We studied a group of 753 postmenopausal women over 60 years of age. They were volunteers recruited by voice and written announcements or sent to our outpatient clinic to be studied for possible osteoporosis (n = 463; age, 70 ± 6 yr), and women admitted to the hospital with hip fractures due to low-energy trauma (n = 290; age, 78 ± 6 yr). All participants were living in Cantabria, a region in Northern Spain with a population of about 530,000. They were interviewed by one of the investigators in order to check the absence of exclusion criteria. Subjects taking bisphosphonates, corticosteroids, antiepileptics, estrogens, or other drugs known to modify bone mass, or with non-Spanish ancestry, were excluded. The study was approved by the Institutional Committee on Ethics in Clinical Research.
BMD was determined in control women and women with spine osteoporosis by anterior-posterior DXA scans at the lumbar spine (L2–L4) and the total hip region using an Hologic QDR 4500 densitometer (Hologic, Waltham, MA, USA). Serum SHBG was measured by ELISA (IBL, Hamburg, Germany) with a sensitivity of 0.2 nmol/l and a coefficient of variation of 9%.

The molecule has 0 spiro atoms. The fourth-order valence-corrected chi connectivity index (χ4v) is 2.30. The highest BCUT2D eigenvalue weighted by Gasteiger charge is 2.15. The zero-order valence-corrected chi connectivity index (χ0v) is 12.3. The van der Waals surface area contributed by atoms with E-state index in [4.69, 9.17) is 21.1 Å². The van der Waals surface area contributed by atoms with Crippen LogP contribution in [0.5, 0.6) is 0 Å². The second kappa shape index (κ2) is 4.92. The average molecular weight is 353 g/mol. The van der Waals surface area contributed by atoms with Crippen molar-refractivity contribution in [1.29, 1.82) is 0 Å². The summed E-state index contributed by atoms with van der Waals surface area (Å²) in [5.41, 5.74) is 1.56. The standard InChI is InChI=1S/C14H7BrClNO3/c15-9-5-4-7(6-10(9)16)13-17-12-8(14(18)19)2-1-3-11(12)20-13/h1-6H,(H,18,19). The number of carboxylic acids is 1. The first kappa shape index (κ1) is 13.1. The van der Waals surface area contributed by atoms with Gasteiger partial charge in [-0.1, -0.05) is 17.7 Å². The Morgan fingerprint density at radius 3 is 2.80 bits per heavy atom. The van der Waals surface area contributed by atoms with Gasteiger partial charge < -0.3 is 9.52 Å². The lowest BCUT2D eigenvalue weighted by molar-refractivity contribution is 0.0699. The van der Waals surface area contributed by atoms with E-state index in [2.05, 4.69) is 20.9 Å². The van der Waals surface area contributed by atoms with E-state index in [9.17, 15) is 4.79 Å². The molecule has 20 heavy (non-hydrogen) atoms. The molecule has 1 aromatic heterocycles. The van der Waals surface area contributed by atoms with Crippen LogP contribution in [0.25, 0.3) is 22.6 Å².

We used PupaSuite (available at http://pupasuite.bioinfo.cipf.es) and FastSNP/VisualSNP (available at http://genepipe.ngc.sinica.edu.tw/visualsnp/input.do) to identify potentially functional single nucleotide polymorphisms in the SHBG gene. Those web-based tools utilize several algorithms to identify sequences likely to influence gene transcription or the function of the gene product based on a number of features, such as the homology to transcription factor binding sites, the coincidence with splicing sites, or amino acid changes [14–16]. We chose variations with a minor allelic frequency > 5% in Caucasian populations and thus selected rs6260, rs6257, and rs6259. We also included rs1799941 based on some literature reports suggesting an association with SHBG levels . Genomic DNA was obtained from the peripheral blood using a commercial kit, according to the manufacturer's instructions (Qiagen, Hilden, Germany). SHBG genotyping was performed by means of a procedure based on the exonuclease activity of Taq DNA-polymerase, using allele-specific Taqman probes labelled with VIC and FAM. Primers and probes were designed by the manufacturer with Primer Express software (Applied Biosystems, Foster City, CA, USA). After amplification in an ABI9700 thermal cycler (Applied Biosystems), the fluorescence was read in an ABI7300 sequence detector. Random samples were analysed twice to check for consistency of results.